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Jazz - Released August 20, 2018 | FPE Records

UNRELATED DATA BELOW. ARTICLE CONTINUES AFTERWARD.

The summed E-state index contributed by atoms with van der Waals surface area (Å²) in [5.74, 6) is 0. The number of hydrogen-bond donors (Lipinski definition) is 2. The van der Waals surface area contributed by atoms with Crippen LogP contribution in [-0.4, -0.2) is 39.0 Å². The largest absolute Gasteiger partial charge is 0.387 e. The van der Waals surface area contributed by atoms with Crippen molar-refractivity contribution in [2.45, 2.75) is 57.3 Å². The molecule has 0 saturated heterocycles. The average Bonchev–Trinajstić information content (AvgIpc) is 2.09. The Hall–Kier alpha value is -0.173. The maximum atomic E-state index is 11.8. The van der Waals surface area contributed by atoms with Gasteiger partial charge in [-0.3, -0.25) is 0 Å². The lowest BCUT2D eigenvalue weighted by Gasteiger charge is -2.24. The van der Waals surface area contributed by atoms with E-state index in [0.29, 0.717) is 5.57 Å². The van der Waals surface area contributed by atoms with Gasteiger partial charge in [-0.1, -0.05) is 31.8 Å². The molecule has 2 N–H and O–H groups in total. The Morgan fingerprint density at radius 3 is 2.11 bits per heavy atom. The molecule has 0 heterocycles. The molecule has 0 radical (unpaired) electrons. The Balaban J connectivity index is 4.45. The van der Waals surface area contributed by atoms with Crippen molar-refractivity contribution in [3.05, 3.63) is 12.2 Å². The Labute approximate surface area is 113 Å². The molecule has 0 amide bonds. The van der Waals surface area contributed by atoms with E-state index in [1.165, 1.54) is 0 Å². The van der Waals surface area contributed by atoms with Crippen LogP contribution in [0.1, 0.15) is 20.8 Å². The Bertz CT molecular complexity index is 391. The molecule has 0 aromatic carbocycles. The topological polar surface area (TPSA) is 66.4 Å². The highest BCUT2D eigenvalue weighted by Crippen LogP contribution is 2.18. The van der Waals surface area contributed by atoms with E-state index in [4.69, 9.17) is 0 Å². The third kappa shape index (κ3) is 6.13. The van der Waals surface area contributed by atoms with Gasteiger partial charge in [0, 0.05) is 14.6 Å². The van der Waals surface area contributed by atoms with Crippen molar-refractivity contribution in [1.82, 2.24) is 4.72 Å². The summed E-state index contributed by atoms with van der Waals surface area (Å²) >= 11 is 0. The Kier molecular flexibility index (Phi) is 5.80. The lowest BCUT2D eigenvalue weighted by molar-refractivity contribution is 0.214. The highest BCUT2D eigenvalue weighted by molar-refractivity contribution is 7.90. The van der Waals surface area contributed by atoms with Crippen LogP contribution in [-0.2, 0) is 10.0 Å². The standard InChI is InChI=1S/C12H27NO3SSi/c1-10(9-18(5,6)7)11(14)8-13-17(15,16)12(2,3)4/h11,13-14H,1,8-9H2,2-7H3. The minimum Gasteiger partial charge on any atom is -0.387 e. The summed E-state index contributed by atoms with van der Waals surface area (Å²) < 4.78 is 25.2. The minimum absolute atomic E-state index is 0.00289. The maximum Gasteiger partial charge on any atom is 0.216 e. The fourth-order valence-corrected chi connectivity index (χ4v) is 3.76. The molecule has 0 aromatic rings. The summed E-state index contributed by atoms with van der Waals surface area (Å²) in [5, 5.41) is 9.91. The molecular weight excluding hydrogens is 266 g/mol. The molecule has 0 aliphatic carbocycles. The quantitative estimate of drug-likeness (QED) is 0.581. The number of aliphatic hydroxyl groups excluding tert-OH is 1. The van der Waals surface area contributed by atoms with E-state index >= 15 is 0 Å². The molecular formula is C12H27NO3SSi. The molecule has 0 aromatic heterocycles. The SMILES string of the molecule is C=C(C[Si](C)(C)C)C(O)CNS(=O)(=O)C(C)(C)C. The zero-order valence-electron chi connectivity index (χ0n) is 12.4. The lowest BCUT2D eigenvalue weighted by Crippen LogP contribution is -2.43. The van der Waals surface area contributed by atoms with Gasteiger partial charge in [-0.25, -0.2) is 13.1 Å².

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Recorded live at Brooklyn's National Sawdust as part of John Zorn's Stone Commissioning Series, Maroon Cloud is an eight-part chamber suite that develops and expands on the visionary concepts Nicole Mitchell explored on 2008's Xenogenesis Suite and 2017's Mandorla Awakening II: Emerging Worlds. It integrates core philosophical, psychological, and musical tenets as gateways to introduce new elemental concepts sonically, lyrically, and compositionally. Her trio of trusted collaborators includes cellist Tomeka Reid, Cuban pianist Aruan Ortiz, and vocalist Fay Victor. Mitchell's flutes assume a dual role: as a second human voice that reacts to and underscores the character and lyrical content in Victor's singing, and as a bridge of translation for the other players. Mitchell reacts to, predicts, and illustrates the expressions of her collaborators via composition and canny improvisation. This recording attempts to illustrate that "...Imagination is our greatest human resource and lately we seem to be running low. Yet, imagination is how we co-create our future...." Mitchell's compositions provide musical settings that rely on an uninterrupted flow of space in order to communicate. She allows each musical expression and nuance the freedom to explore. Opener "Warm Dark Realness" commences with Reid's cello and Ortiz's piano engaging in scalar interplay before Mitchell's flute bridges their two poles. Victor's vocal emerges from the center; it inhabits words as shades of meaning to be stretched and reflected on, as the other players react to their own interpretations of them. The effect is otherworldly. That result is echoed and heightened by "Otherness," "Endurance," and "Hidden Choice" -- all seem to emerge from the ether to create light bodies via strategized composed frameworks that reveal directions for individual improvised ideas. In "Vodou Spacetime Kettle," an homage to Bessie Smith, Mitchell and her companions utilize blues to reveal the ground of this space-time continuum. Victor is at her most soulfully expressive, quoting from Smith's songs in a gospel- and barrelhouse-inflected improv interplay with Mitchell's gritty flute, Reid's plucked, bass-like cello, and Ortiz's angular chord voicings. Post-bop, blues, and groove undergird "Nothing Can Stop Us" as Reid and Mitchell vamp on a jazz-blues motif in the extended intro before getting downright funky introducing Victor, who moans the title phrase like a mantra. Ortiz adds arpeggios and fat mid- and lower-register chords. This is an outward (as in communicable) expression of internalized preconceptions and emotions as they engage possibility for the purpose of transformation. That punchy flute introduces the driving Nina Simone-esque romp in "A Sound" as Victor digs into the entire maelstrom of musical motion: Ortiz plays a mutant blues modalism on the keys, and Reid pulses through the changes with rhythmic authority. Closer "Constellation Symphony" seamlessly marries musical ideas from the preceding music with intense, urgent soloing from all three instrumentalists before a spoken word interlude takes it out. On Maroon Cloud, Mitchell points to new horizons for Afro-futurism and human psychology. Hers is an integral sonic conceptualization that communicates even as it illustrates limitless potential for the mind and heart to re-create the world. ~ Thom Jurek